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Monthly Archives: August 2003

Library research in New York City

By Greg Pak
A few practical pointers for library research in New York City, developed after spending many hours trying to track down an obscure book I needed as background research for a screenplay I’m writing:

  1. To buy an obscure, out of print book, try AbeBooks.com.

  2. To find the book at the New York Public Library, first search the catalog online.
  3. If you can’t buy the book or find it at the New York Public Library, check the Online Computer Library Center to figure out if it’s in a university library near you. To get access to their search engine (which apparently can only be reached through partner websites), do a search at AbeBooks.com for something that doesn’t exist — i.e., type “give me the OCLC” in the Author field. The “Matches found: 0” search results page will include a link which reads “Find it at a local library” which will take you to the OCLC page. A search there may reveal your book’s residence at a number of local colleges.
  4. Read your book at a local college.
    This can be tricky. I found that my book lived at Pace University, NYU, CUNY, and Columbia. When I called these various libraries, only Pace would let me, a non-student, walk in as a visitor to read the book. Alas, the Pace library only had volume 2 of the publication I needed… So I called NYU and discovered that I would need to get a “Metro Referral Card” from the New York Public Library (which would vouch that the book was not in the NYPL system) in order to gain entrance to the NYU library.
    Metro Referral Cards are only given at the Midtown Branch of the NYPL. As I discovered, the Midtown Library at the southeast corner of 40th and 5th is NOT the right branch — instead, you have to go to room 315 of the big research library (the one with the lions in front of it) on the northwest corner of 40th and 5th.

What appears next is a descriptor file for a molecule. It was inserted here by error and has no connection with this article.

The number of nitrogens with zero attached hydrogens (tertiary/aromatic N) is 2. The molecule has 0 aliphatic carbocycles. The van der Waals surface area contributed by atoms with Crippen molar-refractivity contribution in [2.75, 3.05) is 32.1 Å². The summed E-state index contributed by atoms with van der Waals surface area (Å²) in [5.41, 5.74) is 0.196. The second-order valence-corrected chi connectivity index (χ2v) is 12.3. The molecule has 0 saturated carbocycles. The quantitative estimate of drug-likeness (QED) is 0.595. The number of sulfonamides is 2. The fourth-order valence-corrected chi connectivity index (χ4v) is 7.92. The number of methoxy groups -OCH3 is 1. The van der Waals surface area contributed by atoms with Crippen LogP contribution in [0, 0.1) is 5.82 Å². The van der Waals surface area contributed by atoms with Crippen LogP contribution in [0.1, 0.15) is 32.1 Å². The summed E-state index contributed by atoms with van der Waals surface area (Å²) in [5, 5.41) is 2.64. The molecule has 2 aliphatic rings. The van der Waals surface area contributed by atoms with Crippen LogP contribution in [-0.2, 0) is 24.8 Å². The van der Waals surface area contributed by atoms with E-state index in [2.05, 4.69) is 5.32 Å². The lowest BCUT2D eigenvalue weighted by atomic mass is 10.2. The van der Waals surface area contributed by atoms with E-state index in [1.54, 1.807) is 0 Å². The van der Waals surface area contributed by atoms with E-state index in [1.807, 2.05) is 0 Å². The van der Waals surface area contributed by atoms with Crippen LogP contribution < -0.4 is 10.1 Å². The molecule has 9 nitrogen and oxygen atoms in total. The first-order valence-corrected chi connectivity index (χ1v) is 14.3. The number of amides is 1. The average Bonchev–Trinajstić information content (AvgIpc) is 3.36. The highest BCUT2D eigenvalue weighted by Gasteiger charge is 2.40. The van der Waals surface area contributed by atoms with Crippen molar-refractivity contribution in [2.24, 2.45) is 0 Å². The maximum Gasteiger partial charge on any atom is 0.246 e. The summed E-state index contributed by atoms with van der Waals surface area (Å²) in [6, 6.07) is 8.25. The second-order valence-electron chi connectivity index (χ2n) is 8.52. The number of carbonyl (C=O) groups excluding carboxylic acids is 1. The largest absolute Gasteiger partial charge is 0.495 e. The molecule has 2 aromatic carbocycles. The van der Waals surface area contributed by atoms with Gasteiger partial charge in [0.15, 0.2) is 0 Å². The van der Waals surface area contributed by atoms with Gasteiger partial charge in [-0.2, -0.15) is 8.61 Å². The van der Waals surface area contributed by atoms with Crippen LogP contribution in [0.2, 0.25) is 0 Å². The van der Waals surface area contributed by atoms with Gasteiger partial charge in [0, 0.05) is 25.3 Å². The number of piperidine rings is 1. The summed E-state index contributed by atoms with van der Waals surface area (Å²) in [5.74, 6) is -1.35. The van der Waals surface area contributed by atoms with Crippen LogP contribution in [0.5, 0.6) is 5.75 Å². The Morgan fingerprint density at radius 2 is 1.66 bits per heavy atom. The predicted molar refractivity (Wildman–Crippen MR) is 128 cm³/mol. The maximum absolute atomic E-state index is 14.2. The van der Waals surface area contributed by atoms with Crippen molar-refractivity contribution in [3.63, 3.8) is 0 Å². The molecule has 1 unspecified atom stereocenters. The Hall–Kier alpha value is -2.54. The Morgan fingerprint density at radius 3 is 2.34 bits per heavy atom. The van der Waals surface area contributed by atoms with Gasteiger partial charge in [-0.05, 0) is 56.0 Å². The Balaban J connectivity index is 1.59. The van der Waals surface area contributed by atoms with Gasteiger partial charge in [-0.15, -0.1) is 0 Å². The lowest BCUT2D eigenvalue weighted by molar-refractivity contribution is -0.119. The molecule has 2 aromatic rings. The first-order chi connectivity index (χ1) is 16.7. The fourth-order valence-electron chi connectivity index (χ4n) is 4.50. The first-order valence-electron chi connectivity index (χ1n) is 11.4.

When I said I needed a Metro Referral Card, the librarian nodded, asked me for the name of the author, the first word in the book’s title, and the library which had it. He filled in a yellow card, which I took down to the NYU Bobst Library, where I was given a day pass.
    Triumph! With one last irony — it turns out the book I needed was in the Tamiment Library (a specialized collection of labor history) on the 10th floor of the Bobst Library at NYU — and since the Tamiment Library is open to the general public, I didn’t need the Metro Referral Card after all.

Three books on screenwriting

By Greg Pak
Three books I’ve found enormously helpful over the years:
“Four Screenplays,” by Syd Field
Field is best known for his ubiquitous book “Screenplay,” but I found “Four Screenplays” more helpful. The book provides in-depth structural analysis of the screenplays of four successful movies: “Thelma and Louise,” “Terminator 2,” “The Silence of the Lambs,” and “Dances with Wolves.” Practical and extremely helpful.
“The Art of Dramatic Writing,” by Lajos Egri
One of the classics. Egri’s writing about all dramatic writing – meaning many of his examples are drawn from theater. But it’s all applicable to screenwriting. Most helpful is his exploration of “premise.”
“Story,” by Robert McKee
McKee can come off as a bit of a blowhard in print (and apparently in person, if the depiction of him in “Adaptation” is to be trusted), but I thought just about everything in his book was right on the money.

Tip of the Day: Submit Early

By Greg Pak
Many festivals lock in their opening, closing, and spotlight films many months ahead of time — sometimes before their official call for entries has even closed. Now usually festivals directly solicit their high-profile films from the filmmakers. But even if you haven’t been solicited, if you have a feature film which you think has a real shot at a spotlight slot, submit your film as early as you can. And follow up over the next months by emailing information about any new awards or press your film has received.

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